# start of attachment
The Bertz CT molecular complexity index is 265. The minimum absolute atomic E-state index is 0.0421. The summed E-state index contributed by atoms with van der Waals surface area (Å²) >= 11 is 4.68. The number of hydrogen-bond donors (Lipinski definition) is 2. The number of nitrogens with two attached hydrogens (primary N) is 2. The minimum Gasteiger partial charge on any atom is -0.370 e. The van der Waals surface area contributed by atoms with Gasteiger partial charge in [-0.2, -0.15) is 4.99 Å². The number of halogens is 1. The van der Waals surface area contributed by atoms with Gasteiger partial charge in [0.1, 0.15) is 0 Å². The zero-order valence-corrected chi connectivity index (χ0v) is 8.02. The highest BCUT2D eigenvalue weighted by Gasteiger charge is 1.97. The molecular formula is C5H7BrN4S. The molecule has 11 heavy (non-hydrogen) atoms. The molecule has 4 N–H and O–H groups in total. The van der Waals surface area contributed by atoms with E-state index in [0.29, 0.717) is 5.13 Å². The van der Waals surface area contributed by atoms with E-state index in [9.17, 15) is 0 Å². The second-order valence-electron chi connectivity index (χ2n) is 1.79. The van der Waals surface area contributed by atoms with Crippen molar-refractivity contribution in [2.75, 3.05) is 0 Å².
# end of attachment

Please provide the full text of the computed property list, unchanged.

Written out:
The Bertz CT molecular complexity index is 265. The minimum absolute atomic E-state index is 0.0421. The summed E-state index contributed by atoms with van der Waals surface area (Å²) >= 11 is 4.68. The number of hydrogen-bond donors (Lipinski definition) is 2. The number of nitrogens with two attached hydrogens (primary N) is 2. The minimum Gasteiger partial charge on any atom is -0.370 e. The van der Waals surface area contributed by atoms with Gasteiger partial charge in [-0.2, -0.15) is 4.99 Å². The number of halogens is 1. The van der Waals surface area contributed by atoms with Gasteiger partial charge in [0.1, 0.15) is 0 Å². The zero-order valence-corrected chi connectivity index (χ0v) is 8.02. The highest BCUT2D eigenvalue weighted by Gasteiger charge is 1.97. The molecular formula is C5H7BrN4S. The molecule has 11 heavy (non-hydrogen) atoms. The molecule has 4 N–H and O–H groups in total. The van der Waals surface area contributed by atoms with E-state index in [0.29, 0.717) is 5.13 Å². The van der Waals surface area contributed by atoms with E-state index in [9.17, 15) is 0 Å². The second-order valence-electron chi connectivity index (χ2n) is 1.79. The van der Waals surface area contributed by atoms with Crippen molar-refractivity contribution in [2.75, 3.05) is 0 Å².